Longer Progression-Free Survival With Once-Weekly Carfilzomib for Multiple Myeloma

By Reuters Staff

NEW YORK (Reuters Health) - Progression-free survival (PFS) in patients with relapsed and refractory multiple myeloma is longer when carfilzomib is given once rather than twice a week, according to results from an interim analysis of the ongoing ARROW study.

Carfilzomib, an irreversible and selective epoxyketone proteasome inhibitor, is approved as monotherapy and as combination therapy with dexamethasone or lenalidomide and dexamethasone for treating refractory or relapsed and refractory multiple myeloma. The earlier CHAMPION-1 study established the maximum tolerated weekly dose of carfilzomib at 70 mg/m2 administered as a 30-minute infusion.

Dr. Philippe Moreau from the University Hospital of Nantes, in France, and colleagues from 118 sites across North America, Europe and Asia compared the efficacy and safety of carfilzomib once weekly at 70 mg/m2 versus twice-weekly carfilzomib at 27 mg/m2 (the approved dose at the time of the study), both combined with dexamethasone, in 478 patients with relapsed and refractory multiple myeloma.

Median PFS, the primary endpoint, was significantly longer in the once-weekly group (11.2 months) than in the twice-weekly group (7.6 months), the researchers report in The Lancet Oncology, online June 1. The publication coincided with a presentation at ASCO 2018, the annual meeting of the American Society of Clinical Oncology in Chicago.

PFS analyses favored the once-weekly treatment in all subgroups except patients with standard-risk cytogenetics, in which PFS was similar with both treatments.

Time to progression was significantly longer in the once-weekly group (12.4 months) than in the twice-weekly group (8.5 months), and significantly more patients in the once-weekly group (62.9%) than in the twice-weekly group (40.8%) achieved overall responses.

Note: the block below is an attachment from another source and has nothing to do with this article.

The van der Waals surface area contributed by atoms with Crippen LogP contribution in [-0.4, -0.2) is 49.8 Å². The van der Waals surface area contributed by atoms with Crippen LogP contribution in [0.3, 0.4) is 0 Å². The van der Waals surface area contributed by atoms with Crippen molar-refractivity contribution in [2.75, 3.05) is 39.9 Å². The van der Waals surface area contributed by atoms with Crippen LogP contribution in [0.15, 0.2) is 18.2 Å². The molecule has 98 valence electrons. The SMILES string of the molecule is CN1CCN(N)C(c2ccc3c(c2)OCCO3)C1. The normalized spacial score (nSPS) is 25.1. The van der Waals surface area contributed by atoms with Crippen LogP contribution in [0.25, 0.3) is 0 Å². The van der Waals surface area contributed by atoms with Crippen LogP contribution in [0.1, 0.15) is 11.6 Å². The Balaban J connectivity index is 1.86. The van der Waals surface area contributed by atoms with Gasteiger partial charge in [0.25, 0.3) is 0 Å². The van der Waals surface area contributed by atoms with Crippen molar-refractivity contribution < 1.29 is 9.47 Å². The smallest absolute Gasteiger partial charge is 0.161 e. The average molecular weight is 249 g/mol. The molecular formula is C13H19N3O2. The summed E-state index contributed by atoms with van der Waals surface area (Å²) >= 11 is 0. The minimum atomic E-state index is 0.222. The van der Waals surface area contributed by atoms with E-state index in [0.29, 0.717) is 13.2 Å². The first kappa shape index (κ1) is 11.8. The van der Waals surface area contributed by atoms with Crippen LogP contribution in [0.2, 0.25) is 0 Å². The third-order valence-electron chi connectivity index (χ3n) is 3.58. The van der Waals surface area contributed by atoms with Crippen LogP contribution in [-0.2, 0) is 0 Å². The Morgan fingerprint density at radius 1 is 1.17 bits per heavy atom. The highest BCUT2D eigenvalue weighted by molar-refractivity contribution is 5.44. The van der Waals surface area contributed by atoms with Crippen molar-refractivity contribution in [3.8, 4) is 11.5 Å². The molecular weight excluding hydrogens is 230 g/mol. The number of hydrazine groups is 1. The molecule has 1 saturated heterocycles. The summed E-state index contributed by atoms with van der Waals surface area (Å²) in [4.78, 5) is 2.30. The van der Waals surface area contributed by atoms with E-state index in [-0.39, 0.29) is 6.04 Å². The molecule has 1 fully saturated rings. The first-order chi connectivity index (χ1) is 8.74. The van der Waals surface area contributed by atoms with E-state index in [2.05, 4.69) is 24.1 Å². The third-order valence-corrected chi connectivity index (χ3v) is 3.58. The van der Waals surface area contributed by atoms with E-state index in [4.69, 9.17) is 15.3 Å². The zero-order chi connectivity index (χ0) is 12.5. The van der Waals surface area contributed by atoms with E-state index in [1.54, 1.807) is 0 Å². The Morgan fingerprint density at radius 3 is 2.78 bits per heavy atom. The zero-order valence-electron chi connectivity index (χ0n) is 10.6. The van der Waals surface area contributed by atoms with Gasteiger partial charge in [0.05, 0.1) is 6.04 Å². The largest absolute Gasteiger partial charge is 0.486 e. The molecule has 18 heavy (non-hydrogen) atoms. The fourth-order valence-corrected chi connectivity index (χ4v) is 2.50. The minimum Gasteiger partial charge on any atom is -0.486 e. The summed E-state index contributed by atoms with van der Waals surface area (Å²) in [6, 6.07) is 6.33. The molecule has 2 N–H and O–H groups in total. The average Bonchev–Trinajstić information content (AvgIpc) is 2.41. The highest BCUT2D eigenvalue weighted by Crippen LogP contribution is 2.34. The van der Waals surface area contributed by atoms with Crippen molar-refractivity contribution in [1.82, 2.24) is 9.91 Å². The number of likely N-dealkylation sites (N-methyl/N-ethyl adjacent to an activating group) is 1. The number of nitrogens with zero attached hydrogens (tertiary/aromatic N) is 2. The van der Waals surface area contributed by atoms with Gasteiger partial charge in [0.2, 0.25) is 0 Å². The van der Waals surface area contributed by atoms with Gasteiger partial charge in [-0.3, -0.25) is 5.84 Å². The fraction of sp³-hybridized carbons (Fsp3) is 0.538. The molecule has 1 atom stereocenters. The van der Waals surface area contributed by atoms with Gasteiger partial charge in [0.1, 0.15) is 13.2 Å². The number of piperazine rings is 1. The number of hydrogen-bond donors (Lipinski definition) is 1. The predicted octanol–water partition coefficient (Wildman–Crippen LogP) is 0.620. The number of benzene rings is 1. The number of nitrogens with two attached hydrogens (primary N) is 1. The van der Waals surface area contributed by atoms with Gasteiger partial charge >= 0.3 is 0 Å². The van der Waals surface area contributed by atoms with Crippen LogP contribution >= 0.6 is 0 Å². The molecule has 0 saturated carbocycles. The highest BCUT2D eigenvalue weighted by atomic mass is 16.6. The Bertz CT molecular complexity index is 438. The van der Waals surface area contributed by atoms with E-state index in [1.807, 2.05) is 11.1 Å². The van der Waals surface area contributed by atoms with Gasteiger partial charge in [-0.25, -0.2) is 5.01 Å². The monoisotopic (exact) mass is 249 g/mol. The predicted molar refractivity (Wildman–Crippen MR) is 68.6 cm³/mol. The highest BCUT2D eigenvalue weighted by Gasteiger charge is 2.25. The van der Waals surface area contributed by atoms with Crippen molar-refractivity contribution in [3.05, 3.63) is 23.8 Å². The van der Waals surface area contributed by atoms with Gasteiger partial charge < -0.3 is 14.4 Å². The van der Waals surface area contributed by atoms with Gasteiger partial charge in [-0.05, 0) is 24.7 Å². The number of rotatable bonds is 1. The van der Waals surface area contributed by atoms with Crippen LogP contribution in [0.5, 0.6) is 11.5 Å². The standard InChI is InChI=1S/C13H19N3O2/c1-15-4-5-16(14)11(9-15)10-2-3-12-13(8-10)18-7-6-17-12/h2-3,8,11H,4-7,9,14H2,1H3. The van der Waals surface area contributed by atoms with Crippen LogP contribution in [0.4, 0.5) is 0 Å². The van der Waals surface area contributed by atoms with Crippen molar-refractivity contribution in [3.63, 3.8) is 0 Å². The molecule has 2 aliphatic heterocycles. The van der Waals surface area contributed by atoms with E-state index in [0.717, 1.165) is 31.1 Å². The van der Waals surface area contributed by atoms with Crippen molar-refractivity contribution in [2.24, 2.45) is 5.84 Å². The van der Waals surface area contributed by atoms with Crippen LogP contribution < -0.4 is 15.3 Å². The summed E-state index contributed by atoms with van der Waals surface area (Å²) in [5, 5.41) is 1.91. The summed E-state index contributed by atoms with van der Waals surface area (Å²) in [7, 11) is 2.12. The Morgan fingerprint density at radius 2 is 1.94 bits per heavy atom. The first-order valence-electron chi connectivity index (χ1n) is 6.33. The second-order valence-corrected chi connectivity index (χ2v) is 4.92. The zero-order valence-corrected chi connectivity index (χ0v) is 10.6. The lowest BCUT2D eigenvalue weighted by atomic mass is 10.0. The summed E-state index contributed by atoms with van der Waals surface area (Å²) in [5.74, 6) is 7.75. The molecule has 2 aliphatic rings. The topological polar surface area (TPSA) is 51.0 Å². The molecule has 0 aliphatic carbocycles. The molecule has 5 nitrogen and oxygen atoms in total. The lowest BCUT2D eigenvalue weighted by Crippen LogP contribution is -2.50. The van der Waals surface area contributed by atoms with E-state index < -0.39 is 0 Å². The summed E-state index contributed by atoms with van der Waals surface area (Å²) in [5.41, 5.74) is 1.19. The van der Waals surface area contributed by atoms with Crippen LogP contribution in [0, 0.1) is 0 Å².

Overall survival data were not yet mature at the interim analysis. At 12 months, survival rates were 76.6% for the once-weekly group and 71.9% for the twice-weekly group.

The incidence of treatment-emergent grade 3 or higher adverse events was similar with once-weekly treatment (68%) and twice-weekly treatment (62%), as was the incidence of treatment-emergent serious adverse events (43% vs. 41%, respectively).

Serious adverse events related to treatment, however, were reported by more patients in the once-weekly group (21%) than in the twice-weekly group (13%).

"These results provide encouragement to investigate once-weekly carfilzomib at 70 mg/m2 in combination with lenalidomide and dexamethasone in future studies," the researchers conclude.

"Based on ENDEAVOR, the current standard dose for twice weekly carfilzomib with dexamethasone is 56 mg/m2, and it remains to be established how this compares with a dose of 70 mg/m2 once a week," write Dr. Holger W. Auner from Imperial College London and Dr. Kwee L. Yong from University College London in an accompanying editorial.

"Further studies are therefore still needed to establish standard carfilzomib doses and administration schedules for combinations therapies for relapsed multiple myeloma," they conclude. "Meanwhile, physicians will need to rely on careful scrutiny of adverse event profiles in patient subgroups, as well as reports of real-world experience. Undoubtedly, though, the results of the A.R.R.O.W. study usher in a new era in carfilzomib treatment."

Dr. Moreau did not respond to a request for comments.

Amgen, Inc., which markets carfilzomib as Kyprolis, funded the study, employed two of the authors and had various ties to the rest, including the editorialists.

SOURCE: https://bit.ly/2JJ9H4Y and https://bit.ly/2sP9q6A

Lancet Oncol 2018.



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